To make the process as smooth as possible, a dedicated team of more than 200 hotline staff would be on hand at Kingston University to guide anxious applicants through the Clearing process, Dr Homer said. "Our operators are all handpicked, they understand how nerve racking results day can be and they're committed to ensuring callers are able to explore all the options available to them," he added. "To get the most out of the call, students need to have the right details to hand, such as their Clearing number and UCAS ID, along with full details of qualifications, including subjects, grades, dates obtained and exam boards."
An added bonus for Kingston University Clearing applicants this year is the chance of an offer of accommodation. The University is guaranteeing a place in halls for any callers who accept a course place by 20 August. "Finding somewhere to live is often one of the most pressing concerns for students looking for a place in Clearing and we're doing everything we can to help take that stress away," Dr Homer said. "The University has a range of rooms available in halls of residence at varying prices and all halls are on or close to our campuses."
On results day Admissions Tutor Dr Gillian Christie will be taking calls from applicants interested in studying pharmaceutical science, pharmacology, chemistry or pharmacy. Students were often apprehensive when looking at the vast array of Clearing options available, she said.
"They should try to keep a clear head and not rush in to any decisions. Unless they've had a change of heart about their degree subject, they should be weighing up courses on the same basis as when they made their initial UCAS choices," she advised. "This is why it helps if they've worked through all the possible scenarios before they get their results, so they don't ‘panic buy' and accept a place on a course that isn't right for them."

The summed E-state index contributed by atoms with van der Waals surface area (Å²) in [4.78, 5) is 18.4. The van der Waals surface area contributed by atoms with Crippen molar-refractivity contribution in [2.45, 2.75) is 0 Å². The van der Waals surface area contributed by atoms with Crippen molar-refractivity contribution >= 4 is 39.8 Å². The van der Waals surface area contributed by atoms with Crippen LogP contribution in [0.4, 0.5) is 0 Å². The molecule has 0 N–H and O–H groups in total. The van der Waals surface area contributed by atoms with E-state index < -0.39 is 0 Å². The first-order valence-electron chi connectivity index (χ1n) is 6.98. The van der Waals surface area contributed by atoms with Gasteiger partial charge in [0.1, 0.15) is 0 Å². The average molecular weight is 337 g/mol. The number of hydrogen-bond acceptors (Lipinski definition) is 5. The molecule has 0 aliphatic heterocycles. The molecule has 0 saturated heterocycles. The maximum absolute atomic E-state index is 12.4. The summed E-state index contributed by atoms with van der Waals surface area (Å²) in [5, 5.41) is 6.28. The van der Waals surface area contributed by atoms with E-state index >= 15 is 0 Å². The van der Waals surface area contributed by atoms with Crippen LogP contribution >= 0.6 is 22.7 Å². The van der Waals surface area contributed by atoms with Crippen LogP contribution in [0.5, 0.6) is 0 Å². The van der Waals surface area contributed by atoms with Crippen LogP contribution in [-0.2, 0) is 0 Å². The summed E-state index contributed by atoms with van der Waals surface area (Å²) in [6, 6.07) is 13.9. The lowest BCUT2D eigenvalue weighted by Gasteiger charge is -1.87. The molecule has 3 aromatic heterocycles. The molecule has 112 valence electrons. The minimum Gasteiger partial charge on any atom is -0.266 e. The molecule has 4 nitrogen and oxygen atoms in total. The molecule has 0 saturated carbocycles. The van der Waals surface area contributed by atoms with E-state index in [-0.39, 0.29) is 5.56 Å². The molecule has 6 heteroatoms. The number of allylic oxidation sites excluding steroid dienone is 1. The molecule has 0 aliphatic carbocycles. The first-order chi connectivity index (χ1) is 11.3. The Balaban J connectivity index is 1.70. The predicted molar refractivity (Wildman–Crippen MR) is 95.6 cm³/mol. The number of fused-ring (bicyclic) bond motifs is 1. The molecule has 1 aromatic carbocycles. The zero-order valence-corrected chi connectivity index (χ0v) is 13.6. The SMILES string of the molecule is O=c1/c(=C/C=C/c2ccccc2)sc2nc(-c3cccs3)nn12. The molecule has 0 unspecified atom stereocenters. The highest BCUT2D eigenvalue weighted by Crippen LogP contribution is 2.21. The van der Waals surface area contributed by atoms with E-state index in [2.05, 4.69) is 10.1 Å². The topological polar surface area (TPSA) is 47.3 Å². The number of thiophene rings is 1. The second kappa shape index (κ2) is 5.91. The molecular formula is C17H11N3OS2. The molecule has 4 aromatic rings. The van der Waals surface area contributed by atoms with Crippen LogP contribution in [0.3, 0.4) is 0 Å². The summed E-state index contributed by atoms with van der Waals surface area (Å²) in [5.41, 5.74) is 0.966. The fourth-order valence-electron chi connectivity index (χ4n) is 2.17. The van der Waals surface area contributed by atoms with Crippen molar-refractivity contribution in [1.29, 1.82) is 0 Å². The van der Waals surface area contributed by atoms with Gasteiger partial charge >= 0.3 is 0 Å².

If students were committed to a subject but didn't get the grades needed for their original university choices, they should look at other institutions offering courses in the same field, Dr Christie suggested. "If they don't love the subject enough to study it elsewhere, then maybe it isn't the subject for them," she added.
It was also important to think seriously about alternative routes to their first choice of subject. "In some cases, for instance, it may be possible to begin a related subject and then transfer to the course they want," she explained. "For example, students studying pharmaceutical science or pharmacology at Kingston University can transfer to the pharmacy course after one year if their marks are high enough. Some of our best pharmacy students have come through this route."
Dr Christie's top tip when calling the Clearing hotline is to show enthusiasm "My academic colleagues and I look for students who can demonstrate a real passion for their chosen subject area and will make the most of everything life on campus has to offer," she said.
Course vacancy lists will be published on the UCAS website on results day. Students applying through UCAS will be able to check their application status on the Track page. Kingston University's Clearing hotline will open at 7.30am on 16 August and trained staff will help match callers to the remaining places for courses starting this autumn. Callers who fulfil the minimum grade requirements for available courses will be transferred to academic staff to discuss their options.